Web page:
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Rondo Neighborhood & I-94: Overview

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Booker T. Cafe & Tavern, 381-383 Rondo, St. PaulThe Days of Rondo, by Evelyn Fairbanks.
St. Paul, Minn: Minnesota Historical Society Press, 1990.
MNHS call number: F605.1.F353 A3 1990, also available for purchase

Growing Up in St. Paul: The Rondo Years, 1948-1950, by Susanne Sebesta Heimbuch. 
In Ramsey County History, Vol. 46, no. 2 (summer 2011). 
MNHS call number: Reading Room F612.R22 R3 v.46:2

Housing and Redevelopment Authority of the City of Saint Paul, Minnesota, Redevelopment Project Files, 1953-1969.
 The portions related to Rondo neighborhood can be found in the Western Redevelopement Area appraisal files.  Properties were appraised for city acquisition and future demolition. Folders are arranged by street name and address and dates range from June 1953-January 1957, certain fodlers contain photographs of properties.
MNHS call numberDigital Finding Aid

Oral History Interviews of the Rondo Oral History Project, 1997-1998, 2003-2004.
Collection of interviews, created by Hand in Hand Productions, capturing the lives and experiences of long time residents of St. Paul, Minnesota’s Rondo community. 
MNHS call numberDigital Finding AidDigital Audio and Transcripts

"Rondo Ave., 1865-1966: Echo of the Past, Herald to the Future," Edward Harris, Jr., and Steve Wilson, producers.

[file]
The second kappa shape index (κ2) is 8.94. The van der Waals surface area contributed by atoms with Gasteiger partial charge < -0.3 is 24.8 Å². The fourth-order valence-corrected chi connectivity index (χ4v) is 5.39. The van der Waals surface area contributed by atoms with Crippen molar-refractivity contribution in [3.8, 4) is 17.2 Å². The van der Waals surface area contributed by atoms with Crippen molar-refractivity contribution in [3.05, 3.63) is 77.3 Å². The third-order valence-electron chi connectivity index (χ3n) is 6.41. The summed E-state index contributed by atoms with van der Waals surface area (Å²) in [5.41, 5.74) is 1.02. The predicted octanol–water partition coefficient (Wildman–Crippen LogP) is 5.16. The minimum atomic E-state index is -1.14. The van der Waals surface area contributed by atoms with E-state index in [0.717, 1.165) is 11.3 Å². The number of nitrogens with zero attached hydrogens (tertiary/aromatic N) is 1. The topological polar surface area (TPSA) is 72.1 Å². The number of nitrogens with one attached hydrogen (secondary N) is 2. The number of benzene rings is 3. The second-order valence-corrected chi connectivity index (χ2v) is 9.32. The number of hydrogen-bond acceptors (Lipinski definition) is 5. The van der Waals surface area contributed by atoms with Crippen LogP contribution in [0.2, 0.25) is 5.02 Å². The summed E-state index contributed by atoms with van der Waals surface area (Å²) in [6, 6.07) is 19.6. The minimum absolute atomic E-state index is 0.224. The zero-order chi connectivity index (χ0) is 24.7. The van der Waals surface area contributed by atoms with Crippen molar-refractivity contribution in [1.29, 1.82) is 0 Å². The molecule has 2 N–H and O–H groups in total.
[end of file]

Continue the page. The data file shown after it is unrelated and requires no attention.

Minnesota: H/W Productions, 1990.
This video recording examines the history of the Rondo Avenue neighborhood in St. Paul, Minnesota. Former residents are interviewed including David V. Taylor and James Griffin.
MNHS call number: Videotape no. 211

Overview

In the 1930s, Rondo Avenue was at the heart of St. Paul's largest African American neighborhood that was displaced in the 1960s by freeway construction.

African Americans whose families had lived in Minnesota for decades and others who were just arriving from the South made up a vibrant, vital community that was in many ways independent of the white society around it. The construction of I-94 shattered this tight-knit community, displaced thousands of African Americans into a racially segregated city and a discriminatory housing market, and erased a now-legendary neighborhood.

While the construction of I-94 radically changed the landscape of the neighborhood, the community of Rondo still exists and its persistence and growth are celebrated through events like Rondo Days and the Jazz Festival.

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